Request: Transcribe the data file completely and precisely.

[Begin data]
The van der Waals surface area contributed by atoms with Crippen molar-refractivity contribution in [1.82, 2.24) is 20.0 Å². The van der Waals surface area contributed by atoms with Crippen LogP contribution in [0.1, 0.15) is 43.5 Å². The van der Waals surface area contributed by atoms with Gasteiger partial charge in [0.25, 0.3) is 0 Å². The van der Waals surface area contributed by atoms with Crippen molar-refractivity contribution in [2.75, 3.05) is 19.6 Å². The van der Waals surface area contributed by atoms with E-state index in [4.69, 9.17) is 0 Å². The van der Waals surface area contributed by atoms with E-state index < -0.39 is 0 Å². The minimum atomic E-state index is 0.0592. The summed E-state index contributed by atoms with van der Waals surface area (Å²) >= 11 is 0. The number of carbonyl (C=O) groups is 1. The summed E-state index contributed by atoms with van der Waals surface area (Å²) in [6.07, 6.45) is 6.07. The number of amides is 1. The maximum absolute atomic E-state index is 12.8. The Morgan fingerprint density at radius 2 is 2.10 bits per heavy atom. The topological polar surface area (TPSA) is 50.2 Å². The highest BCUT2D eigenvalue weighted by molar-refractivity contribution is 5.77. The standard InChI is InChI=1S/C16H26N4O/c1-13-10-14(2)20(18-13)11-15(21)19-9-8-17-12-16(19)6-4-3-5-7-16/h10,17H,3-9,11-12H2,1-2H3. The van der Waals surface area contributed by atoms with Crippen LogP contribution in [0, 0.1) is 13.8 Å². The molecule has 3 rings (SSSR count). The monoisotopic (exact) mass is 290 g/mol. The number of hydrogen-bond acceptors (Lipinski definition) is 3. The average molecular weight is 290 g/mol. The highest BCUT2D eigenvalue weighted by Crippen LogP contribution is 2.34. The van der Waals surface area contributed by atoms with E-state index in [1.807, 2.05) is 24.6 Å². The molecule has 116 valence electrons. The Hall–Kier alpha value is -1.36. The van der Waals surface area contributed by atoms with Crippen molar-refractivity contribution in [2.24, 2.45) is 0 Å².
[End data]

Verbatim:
The van der Waals surface area contributed by atoms with Crippen molar-refractivity contribution in [1.82, 2.24) is 20.0 Å². The van der Waals surface area contributed by atoms with Crippen LogP contribution in [0.1, 0.15) is 43.5 Å². The van der Waals surface area contributed by atoms with Gasteiger partial charge in [0.25, 0.3) is 0 Å². The van der Waals surface area contributed by atoms with Crippen molar-refractivity contribution in [2.75, 3.05) is 19.6 Å². The van der Waals surface area contributed by atoms with E-state index in [4.69, 9.17) is 0 Å². The van der Waals surface area contributed by atoms with E-state index < -0.39 is 0 Å². The minimum atomic E-state index is 0.0592. The summed E-state index contributed by atoms with van der Waals surface area (Å²) >= 11 is 0. The number of carbonyl (C=O) groups is 1. The summed E-state index contributed by atoms with van der Waals surface area (Å²) in [6.07, 6.45) is 6.07. The number of amides is 1. The maximum absolute atomic E-state index is 12.8. The Morgan fingerprint density at radius 2 is 2.10 bits per heavy atom. The topological polar surface area (TPSA) is 50.2 Å². The highest BCUT2D eigenvalue weighted by molar-refractivity contribution is 5.77. The standard InChI is InChI=1S/C16H26N4O/c1-13-10-14(2)20(18-13)11-15(21)19-9-8-17-12-16(19)6-4-3-5-7-16/h10,17H,3-9,11-12H2,1-2H3. The van der Waals surface area contributed by atoms with Crippen LogP contribution in [0, 0.1) is 13.8 Å². The molecule has 3 rings (SSSR count). The monoisotopic (exact) mass is 290 g/mol. The number of hydrogen-bond acceptors (Lipinski definition) is 3. The average molecular weight is 290 g/mol. The highest BCUT2D eigenvalue weighted by Crippen LogP contribution is 2.34. The van der Waals surface area contributed by atoms with E-state index in [1.807, 2.05) is 24.6 Å². The molecule has 116 valence electrons. The Hall–Kier alpha value is -1.36. The van der Waals surface area contributed by atoms with Crippen molar-refractivity contribution in [2.24, 2.45) is 0 Å².